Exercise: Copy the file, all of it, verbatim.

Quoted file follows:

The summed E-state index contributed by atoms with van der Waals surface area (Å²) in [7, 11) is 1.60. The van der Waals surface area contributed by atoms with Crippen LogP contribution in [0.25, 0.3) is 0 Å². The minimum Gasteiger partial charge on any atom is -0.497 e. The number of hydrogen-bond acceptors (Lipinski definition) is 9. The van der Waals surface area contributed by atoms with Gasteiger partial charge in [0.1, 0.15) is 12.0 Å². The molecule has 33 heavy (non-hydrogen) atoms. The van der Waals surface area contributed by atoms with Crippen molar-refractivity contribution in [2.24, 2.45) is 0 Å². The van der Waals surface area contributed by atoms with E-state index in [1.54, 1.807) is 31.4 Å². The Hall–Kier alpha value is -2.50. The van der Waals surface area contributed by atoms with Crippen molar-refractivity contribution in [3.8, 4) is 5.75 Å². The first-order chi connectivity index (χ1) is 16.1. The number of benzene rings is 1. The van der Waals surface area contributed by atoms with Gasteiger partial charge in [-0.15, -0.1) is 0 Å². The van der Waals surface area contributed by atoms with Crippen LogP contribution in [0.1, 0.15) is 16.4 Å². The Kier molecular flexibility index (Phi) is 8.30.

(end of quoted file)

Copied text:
The summed E-state index contributed by atoms with van der Waals surface area (Å²) in [7, 11) is 1.60. The van der Waals surface area contributed by atoms with Crippen LogP contribution in [0.25, 0.3) is 0 Å². The minimum Gasteiger partial charge on any atom is -0.497 e. The number of hydrogen-bond acceptors (Lipinski definition) is 9. The van der Waals surface area contributed by atoms with Gasteiger partial charge in [0.1, 0.15) is 12.0 Å². The molecule has 33 heavy (non-hydrogen) atoms. The van der Waals surface area contributed by atoms with Crippen molar-refractivity contribution in [2.24, 2.45) is 0 Å². The van der Waals surface area contributed by atoms with E-state index in [1.54, 1.807) is 31.4 Å². The Hall–Kier alpha value is -2.50. The van der Waals surface area contributed by atoms with Crippen molar-refractivity contribution in [3.8, 4) is 5.75 Å². The first-order chi connectivity index (χ1) is 16.1. The number of benzene rings is 1. The van der Waals surface area contributed by atoms with Gasteiger partial charge in [-0.15, -0.1) is 0 Å². The van der Waals surface area contributed by atoms with Crippen LogP contribution in [0.1, 0.15) is 16.4 Å². The Kier molecular flexibility index (Phi) is 8.30.